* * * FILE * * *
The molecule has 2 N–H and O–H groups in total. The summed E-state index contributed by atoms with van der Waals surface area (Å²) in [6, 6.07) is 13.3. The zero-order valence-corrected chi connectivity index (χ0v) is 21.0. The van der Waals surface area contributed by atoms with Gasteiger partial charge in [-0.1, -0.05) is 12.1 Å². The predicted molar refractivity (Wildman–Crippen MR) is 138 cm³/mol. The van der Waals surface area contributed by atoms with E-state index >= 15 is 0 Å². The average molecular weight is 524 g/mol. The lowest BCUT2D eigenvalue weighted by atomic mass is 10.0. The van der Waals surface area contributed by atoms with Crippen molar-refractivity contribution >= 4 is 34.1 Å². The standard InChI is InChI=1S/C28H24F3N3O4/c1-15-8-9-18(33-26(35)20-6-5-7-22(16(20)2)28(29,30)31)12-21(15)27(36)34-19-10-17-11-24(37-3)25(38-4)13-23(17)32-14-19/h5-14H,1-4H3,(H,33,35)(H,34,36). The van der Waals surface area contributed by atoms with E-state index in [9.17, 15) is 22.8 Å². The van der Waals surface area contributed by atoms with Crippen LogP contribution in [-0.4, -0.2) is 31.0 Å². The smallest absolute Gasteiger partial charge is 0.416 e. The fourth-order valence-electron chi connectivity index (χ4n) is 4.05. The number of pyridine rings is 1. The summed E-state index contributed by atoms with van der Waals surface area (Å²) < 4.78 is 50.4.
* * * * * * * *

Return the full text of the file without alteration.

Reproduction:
The molecule has 2 N–H and O–H groups in total. The summed E-state index contributed by atoms with van der Waals surface area (Å²) in [6, 6.07) is 13.3. The zero-order valence-corrected chi connectivity index (χ0v) is 21.0. The van der Waals surface area contributed by atoms with Gasteiger partial charge in [-0.1, -0.05) is 12.1 Å². The predicted molar refractivity (Wildman–Crippen MR) is 138 cm³/mol. The van der Waals surface area contributed by atoms with E-state index >= 15 is 0 Å². The average molecular weight is 524 g/mol. The lowest BCUT2D eigenvalue weighted by atomic mass is 10.0. The van der Waals surface area contributed by atoms with Crippen molar-refractivity contribution >= 4 is 34.1 Å². The standard InChI is InChI=1S/C28H24F3N3O4/c1-15-8-9-18(33-26(35)20-6-5-7-22(16(20)2)28(29,30)31)12-21(15)27(36)34-19-10-17-11-24(37-3)25(38-4)13-23(17)32-14-19/h5-14H,1-4H3,(H,33,35)(H,34,36). The van der Waals surface area contributed by atoms with E-state index in [9.17, 15) is 22.8 Å². The van der Waals surface area contributed by atoms with Crippen LogP contribution in [-0.4, -0.2) is 31.0 Å². The smallest absolute Gasteiger partial charge is 0.416 e. The fourth-order valence-electron chi connectivity index (χ4n) is 4.05. The number of pyridine rings is 1. The summed E-state index contributed by atoms with van der Waals surface area (Å²) < 4.78 is 50.4.